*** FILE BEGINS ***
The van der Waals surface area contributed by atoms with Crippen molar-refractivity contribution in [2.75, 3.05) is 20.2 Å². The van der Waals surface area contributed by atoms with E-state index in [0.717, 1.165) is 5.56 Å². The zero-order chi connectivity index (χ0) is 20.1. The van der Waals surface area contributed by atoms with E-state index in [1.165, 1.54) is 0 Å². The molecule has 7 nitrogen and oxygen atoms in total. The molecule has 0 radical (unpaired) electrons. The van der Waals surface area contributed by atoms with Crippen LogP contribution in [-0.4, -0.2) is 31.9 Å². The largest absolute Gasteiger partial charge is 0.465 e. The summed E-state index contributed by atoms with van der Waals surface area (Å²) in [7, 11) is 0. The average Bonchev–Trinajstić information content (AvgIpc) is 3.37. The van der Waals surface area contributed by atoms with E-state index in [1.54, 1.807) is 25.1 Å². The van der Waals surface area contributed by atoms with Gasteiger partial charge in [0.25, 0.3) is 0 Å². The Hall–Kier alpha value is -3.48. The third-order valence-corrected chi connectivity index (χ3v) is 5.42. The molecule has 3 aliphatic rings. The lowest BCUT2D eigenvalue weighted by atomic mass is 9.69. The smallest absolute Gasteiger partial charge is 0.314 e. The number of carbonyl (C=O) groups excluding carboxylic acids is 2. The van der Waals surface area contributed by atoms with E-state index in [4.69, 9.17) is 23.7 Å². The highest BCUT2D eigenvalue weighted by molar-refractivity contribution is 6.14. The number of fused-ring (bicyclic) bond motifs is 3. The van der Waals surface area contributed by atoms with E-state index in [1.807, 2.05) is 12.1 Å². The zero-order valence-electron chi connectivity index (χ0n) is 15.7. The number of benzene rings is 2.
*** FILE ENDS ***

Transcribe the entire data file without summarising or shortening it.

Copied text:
The van der Waals surface area contributed by atoms with Crippen molar-refractivity contribution in [2.75, 3.05) is 20.2 Å². The van der Waals surface area contributed by atoms with E-state index in [0.717, 1.165) is 5.56 Å². The zero-order chi connectivity index (χ0) is 20.1. The van der Waals surface area contributed by atoms with E-state index in [1.165, 1.54) is 0 Å². The molecule has 7 nitrogen and oxygen atoms in total. The molecule has 0 radical (unpaired) electrons. The van der Waals surface area contributed by atoms with Crippen LogP contribution in [-0.4, -0.2) is 31.9 Å². The largest absolute Gasteiger partial charge is 0.465 e. The summed E-state index contributed by atoms with van der Waals surface area (Å²) in [7, 11) is 0. The average Bonchev–Trinajstić information content (AvgIpc) is 3.37. The van der Waals surface area contributed by atoms with E-state index in [1.54, 1.807) is 25.1 Å². The van der Waals surface area contributed by atoms with Gasteiger partial charge in [0.25, 0.3) is 0 Å². The Hall–Kier alpha value is -3.48. The third-order valence-corrected chi connectivity index (χ3v) is 5.42. The molecule has 3 aliphatic rings. The lowest BCUT2D eigenvalue weighted by atomic mass is 9.69. The smallest absolute Gasteiger partial charge is 0.314 e. The number of carbonyl (C=O) groups excluding carboxylic acids is 2. The van der Waals surface area contributed by atoms with E-state index in [4.69, 9.17) is 23.7 Å². The highest BCUT2D eigenvalue weighted by molar-refractivity contribution is 6.14. The number of fused-ring (bicyclic) bond motifs is 3. The van der Waals surface area contributed by atoms with E-state index in [1.807, 2.05) is 12.1 Å². The zero-order valence-electron chi connectivity index (χ0n) is 15.7. The number of benzene rings is 2.